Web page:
• Glenn Murcutt: Spirit of Place, Catherine Hunter, director
  • Designing Life: The Modernist Architecture of Albert C. Ledner, Catherine Ledner & Roy Beeson, directors
  • Kevin Roche: The Quiet Architect, Mark Noonan, director
  • Dries, Reiner Holzemer, director
  • Getting Frank Gehry, Sally Aitken, director
  • Zaha: An Architectural Legacy, Jim Stephenson & Laura Mark, directors
  • Jean Nouvel: Reflections, Matt Tyrnauer, director
  • Rem, Tomas Koolhaas, director
  • SuperDesign, Francesca Molteni, director
  • The Diplomat, the Artist and the Suit: The Story of Denton Corker Marshall, Paul Goldman, director
  • Integral Man, Joseph Clement, director
  • The Neue Nationalgalerie, Ina Weisse, director
  • Gamble House, Don Hahn, director
  • Building Hope: The Maggie’s Centers, Sarah Howitt, director
  • Face of a Nation - What Happened to the World's Fair? Mina Chow, director
  • Aires Mateus: Matter in Reverse, Henrique Câmara Pina, director
  • Ghost Story, Sarah Elgart, director
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Remembering Albert C. Ledner, pioneering New Orleans modernist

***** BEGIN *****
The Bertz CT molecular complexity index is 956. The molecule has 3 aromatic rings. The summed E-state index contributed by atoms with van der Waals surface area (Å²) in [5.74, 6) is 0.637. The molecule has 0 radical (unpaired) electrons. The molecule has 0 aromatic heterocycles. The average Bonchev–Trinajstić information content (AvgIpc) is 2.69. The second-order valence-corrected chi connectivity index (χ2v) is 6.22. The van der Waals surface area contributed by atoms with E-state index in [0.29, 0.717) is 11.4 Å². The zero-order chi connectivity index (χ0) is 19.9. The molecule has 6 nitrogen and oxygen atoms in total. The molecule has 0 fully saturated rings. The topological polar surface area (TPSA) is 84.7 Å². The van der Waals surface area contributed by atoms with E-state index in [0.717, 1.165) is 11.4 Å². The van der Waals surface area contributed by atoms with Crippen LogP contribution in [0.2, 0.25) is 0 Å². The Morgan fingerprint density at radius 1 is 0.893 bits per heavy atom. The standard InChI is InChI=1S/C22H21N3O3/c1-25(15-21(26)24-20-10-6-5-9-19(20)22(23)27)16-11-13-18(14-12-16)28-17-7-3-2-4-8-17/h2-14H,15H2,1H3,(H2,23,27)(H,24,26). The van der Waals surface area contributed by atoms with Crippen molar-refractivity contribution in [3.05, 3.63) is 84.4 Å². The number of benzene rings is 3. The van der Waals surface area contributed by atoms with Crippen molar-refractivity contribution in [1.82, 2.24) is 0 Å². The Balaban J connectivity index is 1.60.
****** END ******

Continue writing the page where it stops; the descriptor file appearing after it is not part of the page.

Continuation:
In the unfolding of any design movement, there are outliers who are seen as too far from the mainstream, too quirky to be celebrated by peers and historians. Over many decades of abundant architectural accomplishment, Albert C. Ledner was one of those. But he recently had the good fortune of winning widespread admiration in the months before his death on November 13 at the age of 93. Born in the Bronx in 1924, Ledner arrived in New Orleans at the age of nine months and left it only for short periods thereafter. His studies at Tulane were interrupted by his World War II service as a lieutenant in the Army Air Corps. While stationed in Arizona he made a visit to Frank Lloyd Wright's winter work place, Taliesin West, an event that, in his words, "had such a great bearing on my life." After the war, he finished his degree program at Tulane and spent some time with Wright at his base at Taliesin East in Wisconsin. By 1951, Ledner had started his own practice back in New Orleans, dedicated not to the Bauhaus-based Modernism largely dominating U.S. architecture of the time, but to the more adventurous variety associated with Wright. And unlike many Wright disciples, Ledner was able to escape the intimidating shadow of the master's creations to explore his own related design inspirations. Over a career that extended throughout his final years, Ledner created some 40 houses in the New Orleans area, not only designing them but directing their construction. He was thus a pioneer in the "design-build" process, led by the architect, not the builder, that has only recently been applauded in the architectural community. By proceeding this way, he was able to seize opportunities for unusual structural systems, distinctive uses of materials, and refinement of details without the tedious negotiations and cost premiums for innovation imposed by the traditional design-bid-build sequence. Ledner's relatively unfettered design approach led him to construct spaces of unconventional configuration and detail. In one house, he affixed some 1,200 amber glass ashtrays to the exterior, in part because the owners were heavy smokers (considered okay in the 1960s), but mainly because he admired the ashtrays' circle-in-a-square configuration. In another of his houses, he based his design on the owner's collection of traditional windows salvaged from the convents for which they were designed—assembling their curved-top shapes both right side–up and upside-down to striking effect. Ledner's youthful leap into structures of larger scale grew out of his first commission for the National Maritime Union for its meeting hall in New Orleans, a circular volume topped by a roof of radial, pleat-like forms. Pleased with this functional and visually iconic 1955 structure, the union commissioned him to design its buildings in the port cities of Mobile, Alabama; Baltimore, Houston, and Galveston, Texas. The most ambitious of these Maritime Union projects were the three structures he designed in Manhattan: the Joseph Curran Building in the West Village area, completed in 1964, containing its hiring hall, offices, and training facilities. Two residence halls for union members were completed later in the mid-1960s on two adjoining sites in Chelsea. All three eye-catching buildings have now been successfully and sensitively adapted for new uses. The sculptural six-story hiring hall and training structure, now under city landmark protection, is now the O'Toole Building, an emergency room and medical center. The residential structures, widely recognized for the circular windows that dot their tall facades, gracefully house the Maritime and Dream hotels. In recent years, Ledner's daughter Catherine produced a documentary on his life and work that featured a number of key buildings and much of his own charming commentary. She found an able and dedicated collaborator in Roy Beeson, her cousin on her mother's side. The film was shown in New Orleans last summer and at a September gathering co-hosted by the Modern architecture advocacy group DOCOMOMO New York/Tri-State and AIA New York. For its showing at New York's Architecture and Design Film Festival in early November, Ledner himself attended and spoke, less than a week before his death. It is good to know that he was at last able to enjoy these heart-warming celebrations of his achievements. John Morris Dixon is a board member of DOCOMOMO New York/Tri-State.